Once your property has been assessed, you need to consider whether there is anything you can do to mitigate the risk before you move forward with the transaction.

Conveyancing and assessing flood risk

When you plan to purchase a property, your solicitor will conduct ‘conveyancing searches’ to find out more information about the property.

This will be done in tandem with the local authority.

Your solicitor will typically carry out a flood risk search with the following components:

  • Drainage – your local water company will be asked to confirm that they maintain the sewers, pipes and drainage systems. A nearby sewer or drainage system could indicate a higher risk of flooding.
  • Water – the Environmental Agency (EA) will be able to provide data that shows if the property is within 25 metres of a Flood Storage Area, designed to store excess flood water, or is at risk from groundwater based on national flooding models.
  • Environmental – during standard checks, your solicitor can check whether the property is nearby to any naturally occurring bodies of water, or whether the area is at particular environmental risk of flooding.

Your solicitor will typically apply to the EA to find out if the property or surrounding land has flooded in the past.

These searches as part of the conveyancing process are designed to ensure that your property is as described and there is nothing that could potentially cause you unforeseen problems or incur costs.

Legal obligations and flood risk management

A significant flood risk may affect the type of insurance that a property will be offered or whether a buyer will want to take it on.

For this reason, there are legal obligations to disclose known flood risks when selling a property. Failure to disclose such information can lead to legal disputes and claims of misrepresentation.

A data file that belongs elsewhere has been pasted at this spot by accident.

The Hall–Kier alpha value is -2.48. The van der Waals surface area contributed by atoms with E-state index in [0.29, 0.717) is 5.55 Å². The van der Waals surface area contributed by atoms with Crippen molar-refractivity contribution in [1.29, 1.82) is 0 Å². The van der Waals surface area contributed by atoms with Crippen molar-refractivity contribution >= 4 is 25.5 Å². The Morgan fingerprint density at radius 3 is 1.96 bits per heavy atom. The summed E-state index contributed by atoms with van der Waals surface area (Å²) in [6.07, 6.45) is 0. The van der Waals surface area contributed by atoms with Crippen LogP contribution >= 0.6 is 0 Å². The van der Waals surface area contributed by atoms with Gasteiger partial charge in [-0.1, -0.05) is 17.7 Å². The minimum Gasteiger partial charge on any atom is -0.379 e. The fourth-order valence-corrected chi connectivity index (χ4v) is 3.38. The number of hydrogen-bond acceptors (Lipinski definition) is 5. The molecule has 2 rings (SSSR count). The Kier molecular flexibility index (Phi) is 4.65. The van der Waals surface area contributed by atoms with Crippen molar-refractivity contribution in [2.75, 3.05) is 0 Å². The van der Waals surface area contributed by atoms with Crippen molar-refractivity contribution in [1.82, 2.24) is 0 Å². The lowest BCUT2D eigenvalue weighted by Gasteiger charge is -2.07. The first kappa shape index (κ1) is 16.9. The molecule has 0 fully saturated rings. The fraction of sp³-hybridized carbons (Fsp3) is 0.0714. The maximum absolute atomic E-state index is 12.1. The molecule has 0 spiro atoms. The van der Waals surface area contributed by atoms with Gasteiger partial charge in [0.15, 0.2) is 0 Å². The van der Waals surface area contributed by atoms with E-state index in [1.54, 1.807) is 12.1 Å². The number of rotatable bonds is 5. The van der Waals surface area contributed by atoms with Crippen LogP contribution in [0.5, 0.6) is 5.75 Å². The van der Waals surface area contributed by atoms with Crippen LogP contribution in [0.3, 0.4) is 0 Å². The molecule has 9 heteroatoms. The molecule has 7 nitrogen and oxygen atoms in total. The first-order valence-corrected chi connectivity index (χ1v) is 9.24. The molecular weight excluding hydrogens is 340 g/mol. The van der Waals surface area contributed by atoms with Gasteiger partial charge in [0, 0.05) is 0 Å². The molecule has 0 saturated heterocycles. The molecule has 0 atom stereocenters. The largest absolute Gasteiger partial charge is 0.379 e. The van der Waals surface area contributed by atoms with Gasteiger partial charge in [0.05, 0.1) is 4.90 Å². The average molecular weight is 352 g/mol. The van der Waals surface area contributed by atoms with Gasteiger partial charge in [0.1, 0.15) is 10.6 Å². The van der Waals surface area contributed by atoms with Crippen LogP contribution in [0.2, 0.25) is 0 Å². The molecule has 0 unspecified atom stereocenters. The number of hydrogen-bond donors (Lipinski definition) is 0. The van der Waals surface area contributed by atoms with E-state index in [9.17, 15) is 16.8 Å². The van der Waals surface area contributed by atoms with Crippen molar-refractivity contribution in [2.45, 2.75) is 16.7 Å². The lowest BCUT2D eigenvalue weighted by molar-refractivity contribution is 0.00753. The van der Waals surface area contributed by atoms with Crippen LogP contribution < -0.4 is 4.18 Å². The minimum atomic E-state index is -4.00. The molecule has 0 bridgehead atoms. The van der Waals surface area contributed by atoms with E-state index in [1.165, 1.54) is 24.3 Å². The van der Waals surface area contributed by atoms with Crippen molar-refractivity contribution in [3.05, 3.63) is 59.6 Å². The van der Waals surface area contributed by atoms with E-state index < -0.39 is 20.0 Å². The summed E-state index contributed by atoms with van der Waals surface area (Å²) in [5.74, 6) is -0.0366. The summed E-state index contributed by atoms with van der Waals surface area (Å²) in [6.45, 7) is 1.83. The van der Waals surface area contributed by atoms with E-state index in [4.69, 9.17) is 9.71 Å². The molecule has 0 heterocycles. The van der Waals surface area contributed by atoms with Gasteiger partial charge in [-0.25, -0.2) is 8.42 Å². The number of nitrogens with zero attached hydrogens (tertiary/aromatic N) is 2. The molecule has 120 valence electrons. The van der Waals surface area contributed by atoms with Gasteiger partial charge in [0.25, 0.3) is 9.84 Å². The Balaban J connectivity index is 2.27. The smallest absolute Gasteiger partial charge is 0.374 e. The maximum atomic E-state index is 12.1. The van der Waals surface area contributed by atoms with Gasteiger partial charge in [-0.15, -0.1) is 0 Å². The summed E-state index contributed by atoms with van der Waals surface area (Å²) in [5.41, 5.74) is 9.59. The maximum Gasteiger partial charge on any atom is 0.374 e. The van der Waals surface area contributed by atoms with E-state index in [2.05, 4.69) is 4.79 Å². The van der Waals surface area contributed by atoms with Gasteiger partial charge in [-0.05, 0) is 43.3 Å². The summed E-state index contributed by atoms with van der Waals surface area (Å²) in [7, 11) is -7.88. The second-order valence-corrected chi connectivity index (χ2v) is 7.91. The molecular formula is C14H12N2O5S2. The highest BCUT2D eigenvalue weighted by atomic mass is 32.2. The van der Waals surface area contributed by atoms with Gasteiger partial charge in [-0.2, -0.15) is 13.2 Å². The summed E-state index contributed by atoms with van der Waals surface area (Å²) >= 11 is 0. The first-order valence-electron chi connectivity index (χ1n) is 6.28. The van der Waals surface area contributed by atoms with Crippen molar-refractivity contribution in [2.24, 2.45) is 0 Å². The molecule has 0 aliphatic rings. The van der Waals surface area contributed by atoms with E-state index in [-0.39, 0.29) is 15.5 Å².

This is why you should speak with your solicitor about flood risk reporting during the conveyancing process, to ensure that you are willing and able to take on the property in its current condition.

There are also usually requirements from mortgage lenders to obtain a flood risk assessment for properties in high-risk areas.

A high flood risk can affect a property’s eligibility for a mortgage and its overall market value.

How we can help

Assessing a property’s flood risk requires a multifaceted approach, considering geographical, historical, and environmental factors.

It’s a crucial aspect of property ownership, purchasing decisions, and legal compliance. Property owners and potential buyers should conduct thorough flood risk assessments with support from a professional service.

Our conveyancing experts can help you to conduct a thorough check on any property you wish to purchase, including flood risks, to help minimise the risk to you and your future home.

We have experience in conducting flood risk reporting and identifying where this may cause problems with insurance, development or safety.

For further support assessing the flood risk of your property, please contact Residential Property Department Director, Erin Cronin here.